Dissertation Writing

So, I’ve spent the past month¬† working on my dissertation proposal. Typically, I spend around 3 hours a morning working on it about 5 days a week. Sometimes more, sometimes less. Depends on how the morning goes or how distracted I get.

You know, starting after breakfast at 9:30. Have the blinds closed, document open and at the ready, and then the next thing I know I’m on Wikipedia reading about the history of Kyrgyzstan¬† or watching Stephen Colbert on YouTube.

One thing I’ve learned: writing a dissertation proposal is hard work. It’s not something I would have suspected when I first started, but by God is planning more difficult than writing.

Up to this point, the number of times I’ve planned how to structure and write a paper in advance has been, well, never. Usually when writing, I start writing and see where it takes me. That doesn’t mean it’s aimless. I can see destinations it needs to reach, but I’m never sure about how to link them until I get it down in writing.

Working on a document whose sole purpose is to plan, plot and structure my upcoming dissertation honestly feels like more work than writing the actual dissertation will be. I suppose that’s a good thing, since it lets me figure out exactly what I’ll be writing about. But still…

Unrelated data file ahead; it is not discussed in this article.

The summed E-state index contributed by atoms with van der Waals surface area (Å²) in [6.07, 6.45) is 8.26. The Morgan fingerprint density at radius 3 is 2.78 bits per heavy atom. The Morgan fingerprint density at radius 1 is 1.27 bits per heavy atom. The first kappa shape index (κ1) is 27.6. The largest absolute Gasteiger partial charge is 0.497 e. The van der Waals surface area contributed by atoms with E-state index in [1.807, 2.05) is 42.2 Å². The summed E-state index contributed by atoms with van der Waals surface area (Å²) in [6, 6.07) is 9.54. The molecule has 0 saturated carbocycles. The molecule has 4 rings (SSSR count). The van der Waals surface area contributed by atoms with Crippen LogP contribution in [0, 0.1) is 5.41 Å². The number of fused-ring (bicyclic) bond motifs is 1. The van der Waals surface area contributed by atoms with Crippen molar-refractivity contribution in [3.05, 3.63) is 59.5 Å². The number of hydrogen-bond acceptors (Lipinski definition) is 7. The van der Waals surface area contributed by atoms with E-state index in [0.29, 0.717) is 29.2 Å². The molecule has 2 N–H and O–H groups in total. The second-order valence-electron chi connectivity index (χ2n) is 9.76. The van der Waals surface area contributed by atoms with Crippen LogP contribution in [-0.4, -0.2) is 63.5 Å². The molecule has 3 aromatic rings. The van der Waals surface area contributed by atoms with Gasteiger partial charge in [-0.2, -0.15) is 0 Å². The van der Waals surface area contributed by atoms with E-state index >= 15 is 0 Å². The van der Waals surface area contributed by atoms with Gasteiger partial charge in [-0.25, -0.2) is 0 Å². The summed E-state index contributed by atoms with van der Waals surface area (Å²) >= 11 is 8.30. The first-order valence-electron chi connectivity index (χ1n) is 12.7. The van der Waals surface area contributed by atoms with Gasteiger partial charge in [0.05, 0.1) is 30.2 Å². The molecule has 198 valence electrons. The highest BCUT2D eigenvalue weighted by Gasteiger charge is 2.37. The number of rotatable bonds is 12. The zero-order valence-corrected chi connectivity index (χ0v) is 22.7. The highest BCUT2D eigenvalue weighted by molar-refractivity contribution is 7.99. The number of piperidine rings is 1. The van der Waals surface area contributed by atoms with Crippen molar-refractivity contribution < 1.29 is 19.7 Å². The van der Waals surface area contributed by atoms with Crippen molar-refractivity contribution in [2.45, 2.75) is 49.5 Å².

It’s remarkable how counter-intuitive the process of planning feels. How contrary to my normal work ethic it is.

On the bright side, my final paper doesn’t have to strictly adhere to the proposal; rather, the proposal is more symbolic than anything else, as it shows I have the ability to plan out a massive paper, whether that paper looks like the proposal or not.


By alexander

Drinker of bad wine and writer of many things. Alexander writes fiction, manages a team of SEOs, and dabbles in food history. He also has a Doctorate in North American Religion and Culture and used to teach at Concordia University.